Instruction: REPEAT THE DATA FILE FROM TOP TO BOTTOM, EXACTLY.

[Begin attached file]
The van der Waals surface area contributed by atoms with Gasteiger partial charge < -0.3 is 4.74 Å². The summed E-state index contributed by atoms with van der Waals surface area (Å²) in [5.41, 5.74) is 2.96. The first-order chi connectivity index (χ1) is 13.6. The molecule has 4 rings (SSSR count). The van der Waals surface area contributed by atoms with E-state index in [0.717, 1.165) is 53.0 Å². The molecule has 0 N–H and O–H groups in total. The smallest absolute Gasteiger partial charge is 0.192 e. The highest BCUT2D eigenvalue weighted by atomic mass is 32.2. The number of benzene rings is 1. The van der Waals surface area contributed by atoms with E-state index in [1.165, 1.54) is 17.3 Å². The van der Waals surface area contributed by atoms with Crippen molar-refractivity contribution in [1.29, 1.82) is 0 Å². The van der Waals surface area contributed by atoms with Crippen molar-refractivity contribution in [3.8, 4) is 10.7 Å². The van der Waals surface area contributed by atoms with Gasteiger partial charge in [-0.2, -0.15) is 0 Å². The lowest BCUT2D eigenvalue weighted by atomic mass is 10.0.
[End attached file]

The van der Waals surface area contributed by atoms with Gasteiger partial charge < -0.3 is 4.74 Å². The summed E-state index contributed by atoms with van der Waals surface area (Å²) in [5.41, 5.74) is 2.96. The first-order chi connectivity index (χ1) is 13.6. The molecule has 4 rings (SSSR count). The van der Waals surface area contributed by atoms with E-state index in [0.717, 1.165) is 53.0 Å². The molecule has 0 N–H and O–H groups in total. The smallest absolute Gasteiger partial charge is 0.192 e. The highest BCUT2D eigenvalue weighted by atomic mass is 32.2. The number of benzene rings is 1. The van der Waals surface area contributed by atoms with E-state index in [1.165, 1.54) is 17.3 Å². The van der Waals surface area contributed by atoms with Crippen molar-refractivity contribution in [1.29, 1.82) is 0 Å². The van der Waals surface area contributed by atoms with Crippen molar-refractivity contribution in [3.8, 4) is 10.7 Å². The van der Waals surface area contributed by atoms with Gasteiger partial charge in [-0.2, -0.15) is 0 Å². The lowest BCUT2D eigenvalue weighted by atomic mass is 10.0.